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More than 30 Wabash Men Headed for Katrina Clean Up

Much is made and discussed when it comes to Wabash College’s Mission Statement’s first charge to ‘think critically.’ But the other three standards are equally important to act responsibly, lead effectively, and live humanely.

More than 30 Wabash men will join members of Crawfordsville’s First Christian Church for a group of 45 headed to New Orleans early Sunday morning. The number of Wabash students has doubled since last spring break when 14 men traveled south.

"There remains astonishing need in New Orleans three-and-one-half years after Hurricane Katrina," said Wabash Professor of Religion Jon Baer. "Given our very positive experience last year, it made sense to go back. The need remains overwhelming, and it is clear that we can make a contribution that will improve people’s lives."

Last year the group stayed at Westside Mission, a Christian ministry that rebuilds homes destroyed by Katrina free of charge with volunteer labor and supplies purchased with donations. The Wabash men joined five members of the local church to help rebuild three homes which are now occupied. The Wabash/Crawfordsville men will stay in the same mission again this year and work on two homes.

Baer believes the trip puts the College’s mission statement into real and practical practice. "I view this as a way to serve God and neighbor, while also offering our students a mission and service opportunity over spring break that complements our immersion trips and contributes to our mission statement."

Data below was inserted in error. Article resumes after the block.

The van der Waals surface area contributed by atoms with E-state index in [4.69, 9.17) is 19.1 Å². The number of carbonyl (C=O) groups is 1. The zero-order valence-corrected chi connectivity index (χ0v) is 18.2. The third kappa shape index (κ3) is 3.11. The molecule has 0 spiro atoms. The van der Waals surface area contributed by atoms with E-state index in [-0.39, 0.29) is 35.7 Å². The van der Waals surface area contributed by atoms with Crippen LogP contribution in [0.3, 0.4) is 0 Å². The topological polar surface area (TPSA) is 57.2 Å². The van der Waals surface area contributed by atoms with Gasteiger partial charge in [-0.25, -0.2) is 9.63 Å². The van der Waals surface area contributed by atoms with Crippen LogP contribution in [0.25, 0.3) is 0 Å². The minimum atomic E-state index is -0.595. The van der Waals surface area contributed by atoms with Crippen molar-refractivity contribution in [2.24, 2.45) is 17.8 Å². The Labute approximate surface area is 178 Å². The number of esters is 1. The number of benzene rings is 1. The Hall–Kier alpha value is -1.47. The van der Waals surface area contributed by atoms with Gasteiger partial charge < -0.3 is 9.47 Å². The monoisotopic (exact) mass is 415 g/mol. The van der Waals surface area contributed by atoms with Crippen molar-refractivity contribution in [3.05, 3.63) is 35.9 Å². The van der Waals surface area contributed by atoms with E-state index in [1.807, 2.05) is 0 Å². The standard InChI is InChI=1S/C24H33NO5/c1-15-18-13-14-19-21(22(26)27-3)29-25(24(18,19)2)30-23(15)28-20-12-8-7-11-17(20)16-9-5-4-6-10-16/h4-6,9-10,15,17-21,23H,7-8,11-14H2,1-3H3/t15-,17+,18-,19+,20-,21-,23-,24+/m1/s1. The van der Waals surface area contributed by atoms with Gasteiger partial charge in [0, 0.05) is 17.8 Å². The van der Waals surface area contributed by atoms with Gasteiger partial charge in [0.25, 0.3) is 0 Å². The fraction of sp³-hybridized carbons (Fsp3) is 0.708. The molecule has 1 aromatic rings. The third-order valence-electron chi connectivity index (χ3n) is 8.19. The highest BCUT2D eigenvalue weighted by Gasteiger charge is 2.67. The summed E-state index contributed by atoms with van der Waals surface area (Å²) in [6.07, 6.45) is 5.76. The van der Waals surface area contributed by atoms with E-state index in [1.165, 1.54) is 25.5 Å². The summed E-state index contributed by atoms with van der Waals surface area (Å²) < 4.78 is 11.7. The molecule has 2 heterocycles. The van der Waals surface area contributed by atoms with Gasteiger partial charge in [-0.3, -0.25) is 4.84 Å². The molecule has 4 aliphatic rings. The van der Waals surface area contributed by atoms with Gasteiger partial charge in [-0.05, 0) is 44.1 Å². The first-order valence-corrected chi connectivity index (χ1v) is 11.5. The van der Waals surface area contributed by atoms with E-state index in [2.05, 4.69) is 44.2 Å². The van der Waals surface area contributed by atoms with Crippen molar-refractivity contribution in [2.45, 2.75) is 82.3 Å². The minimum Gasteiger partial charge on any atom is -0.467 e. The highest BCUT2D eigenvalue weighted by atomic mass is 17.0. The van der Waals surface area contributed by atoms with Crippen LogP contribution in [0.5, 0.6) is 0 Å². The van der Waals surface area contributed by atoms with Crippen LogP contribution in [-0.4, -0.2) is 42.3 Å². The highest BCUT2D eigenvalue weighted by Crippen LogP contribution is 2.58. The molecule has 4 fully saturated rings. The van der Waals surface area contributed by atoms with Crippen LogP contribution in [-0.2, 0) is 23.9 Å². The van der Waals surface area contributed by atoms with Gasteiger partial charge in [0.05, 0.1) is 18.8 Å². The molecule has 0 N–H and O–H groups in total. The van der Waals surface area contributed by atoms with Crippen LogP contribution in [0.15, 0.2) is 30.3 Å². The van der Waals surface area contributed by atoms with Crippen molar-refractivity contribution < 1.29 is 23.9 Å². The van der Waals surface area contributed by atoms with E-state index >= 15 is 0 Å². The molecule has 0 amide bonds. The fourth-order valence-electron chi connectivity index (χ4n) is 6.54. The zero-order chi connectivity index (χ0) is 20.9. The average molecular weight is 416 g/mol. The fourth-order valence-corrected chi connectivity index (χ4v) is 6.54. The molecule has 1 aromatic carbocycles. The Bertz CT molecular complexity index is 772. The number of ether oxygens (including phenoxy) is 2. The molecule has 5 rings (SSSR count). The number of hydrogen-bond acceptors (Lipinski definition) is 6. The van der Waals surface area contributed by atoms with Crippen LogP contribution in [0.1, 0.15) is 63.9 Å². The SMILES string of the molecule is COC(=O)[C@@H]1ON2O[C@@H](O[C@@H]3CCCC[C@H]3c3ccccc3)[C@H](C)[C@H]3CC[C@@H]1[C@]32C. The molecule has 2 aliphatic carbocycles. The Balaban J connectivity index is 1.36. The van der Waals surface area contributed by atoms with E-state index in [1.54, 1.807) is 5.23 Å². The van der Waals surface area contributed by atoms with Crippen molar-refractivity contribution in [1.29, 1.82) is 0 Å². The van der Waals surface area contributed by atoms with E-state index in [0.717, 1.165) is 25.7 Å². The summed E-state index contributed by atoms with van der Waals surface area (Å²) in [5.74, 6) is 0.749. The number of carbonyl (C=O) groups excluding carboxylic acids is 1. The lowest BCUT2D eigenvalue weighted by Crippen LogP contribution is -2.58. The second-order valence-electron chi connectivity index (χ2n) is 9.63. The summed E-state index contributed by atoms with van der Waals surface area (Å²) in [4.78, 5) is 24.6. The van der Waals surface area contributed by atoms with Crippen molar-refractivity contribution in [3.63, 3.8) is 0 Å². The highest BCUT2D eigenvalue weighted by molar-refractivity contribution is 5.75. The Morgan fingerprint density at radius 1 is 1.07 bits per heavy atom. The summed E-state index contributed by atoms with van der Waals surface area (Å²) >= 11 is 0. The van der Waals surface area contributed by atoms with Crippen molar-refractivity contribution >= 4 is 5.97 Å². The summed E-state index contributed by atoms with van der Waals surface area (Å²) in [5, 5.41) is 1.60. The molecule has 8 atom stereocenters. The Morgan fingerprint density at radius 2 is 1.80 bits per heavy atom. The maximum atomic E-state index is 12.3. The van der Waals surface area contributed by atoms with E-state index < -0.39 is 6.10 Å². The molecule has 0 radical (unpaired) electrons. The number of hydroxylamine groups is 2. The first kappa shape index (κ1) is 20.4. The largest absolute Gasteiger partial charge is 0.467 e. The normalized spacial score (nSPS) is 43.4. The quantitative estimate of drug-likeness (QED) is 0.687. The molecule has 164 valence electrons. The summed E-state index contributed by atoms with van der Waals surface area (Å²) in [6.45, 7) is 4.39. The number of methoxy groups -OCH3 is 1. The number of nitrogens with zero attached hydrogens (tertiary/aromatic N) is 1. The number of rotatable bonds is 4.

The Religion Professor also finds gratitude in the student’s reactions to the experience.

"They will take away a wide variety of experiences, lessons, and memories," Baer said. "Students last year were shocked at the devastation that remained in New Orleans; humbled and filled with gratitude for the blessings they have in their lives that they might take for granted; excited for the opportunity to make a concrete difference in people’s lives. They came away with a terrific sense of camaraderie, the sense that we came together from across campus and across Crawfordsville with a common goal and we united as one to meet that goal.

"They worked tremendously hard and had real satisfaction in the work. They came away spiritually enriched. They returned with a much greater sense of poverty and hardship, with a deeper appreciation for the vagaries and vicissitudes of life. They returned with a deeper sense of what it means to love one’s neighbor. Several students told me that their time in New Orleans was one of the most important experiences they had had in their time at Wabash."

The group will leave from campus at 5:30 a.m. Sunday and drive the 15 hours straight to New Orleans. They will rise between 6-6:30 a.m. each day to begin their work and quit about 5 p.m. each evening. After time to clean up from a hard day’s work they will eat at the mission and take a night or two in New Orleans while working and staying in the Crescent City.

The group will return late Saturday night.